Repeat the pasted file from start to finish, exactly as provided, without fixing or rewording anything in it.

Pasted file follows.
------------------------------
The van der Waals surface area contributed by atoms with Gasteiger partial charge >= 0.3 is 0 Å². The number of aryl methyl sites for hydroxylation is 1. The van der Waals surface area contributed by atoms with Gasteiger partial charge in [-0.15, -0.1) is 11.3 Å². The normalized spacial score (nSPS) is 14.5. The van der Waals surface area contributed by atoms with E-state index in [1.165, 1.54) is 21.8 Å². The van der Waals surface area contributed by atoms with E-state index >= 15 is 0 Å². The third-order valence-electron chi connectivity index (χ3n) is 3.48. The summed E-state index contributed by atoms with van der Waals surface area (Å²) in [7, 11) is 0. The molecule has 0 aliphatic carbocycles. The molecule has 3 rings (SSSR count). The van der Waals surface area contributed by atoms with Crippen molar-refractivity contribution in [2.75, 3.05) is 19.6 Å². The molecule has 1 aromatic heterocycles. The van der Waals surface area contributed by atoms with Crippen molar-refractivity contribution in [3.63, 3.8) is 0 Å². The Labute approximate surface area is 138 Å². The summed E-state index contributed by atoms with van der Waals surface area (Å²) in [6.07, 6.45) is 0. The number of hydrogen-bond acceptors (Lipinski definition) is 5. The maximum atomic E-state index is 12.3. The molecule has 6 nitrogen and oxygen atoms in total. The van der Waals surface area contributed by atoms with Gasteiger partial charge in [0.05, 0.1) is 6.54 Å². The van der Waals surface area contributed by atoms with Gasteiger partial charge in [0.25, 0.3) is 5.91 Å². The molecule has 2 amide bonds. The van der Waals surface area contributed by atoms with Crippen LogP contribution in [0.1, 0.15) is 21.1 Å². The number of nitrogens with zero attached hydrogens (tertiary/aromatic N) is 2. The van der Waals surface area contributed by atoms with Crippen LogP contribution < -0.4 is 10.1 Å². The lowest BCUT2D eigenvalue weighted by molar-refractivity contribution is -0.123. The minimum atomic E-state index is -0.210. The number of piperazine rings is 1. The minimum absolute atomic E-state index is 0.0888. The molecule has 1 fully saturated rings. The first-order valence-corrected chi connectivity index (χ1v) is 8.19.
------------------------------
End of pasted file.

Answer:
The van der Waals surface area contributed by atoms with Gasteiger partial charge >= 0.3 is 0 Å². The number of aryl methyl sites for hydroxylation is 1. The van der Waals surface area contributed by atoms with Gasteiger partial charge in [-0.15, -0.1) is 11.3 Å². The normalized spacial score (nSPS) is 14.5. The van der Waals surface area contributed by atoms with E-state index in [1.165, 1.54) is 21.8 Å². The van der Waals surface area contributed by atoms with E-state index >= 15 is 0 Å². The third-order valence-electron chi connectivity index (χ3n) is 3.48. The summed E-state index contributed by atoms with van der Waals surface area (Å²) in [7, 11) is 0. The molecule has 0 aliphatic carbocycles. The molecule has 3 rings (SSSR count). The van der Waals surface area contributed by atoms with Crippen molar-refractivity contribution in [2.75, 3.05) is 19.6 Å². The molecule has 1 aromatic heterocycles. The van der Waals surface area contributed by atoms with Crippen molar-refractivity contribution in [3.63, 3.8) is 0 Å². The Labute approximate surface area is 138 Å². The summed E-state index contributed by atoms with van der Waals surface area (Å²) in [6.07, 6.45) is 0. The number of hydrogen-bond acceptors (Lipinski definition) is 5. The maximum atomic E-state index is 12.3. The molecule has 6 nitrogen and oxygen atoms in total. The van der Waals surface area contributed by atoms with Gasteiger partial charge in [0.05, 0.1) is 6.54 Å². The van der Waals surface area contributed by atoms with Gasteiger partial charge in [0.25, 0.3) is 5.91 Å². The molecule has 2 amide bonds. The van der Waals surface area contributed by atoms with Crippen LogP contribution in [0.1, 0.15) is 21.1 Å². The number of nitrogens with zero attached hydrogens (tertiary/aromatic N) is 2. The van der Waals surface area contributed by atoms with Crippen LogP contribution < -0.4 is 10.1 Å². The lowest BCUT2D eigenvalue weighted by molar-refractivity contribution is -0.123. The minimum atomic E-state index is -0.210. The number of piperazine rings is 1. The minimum absolute atomic E-state index is 0.0888. The molecule has 1 fully saturated rings. The first-order valence-corrected chi connectivity index (χ1v) is 8.19.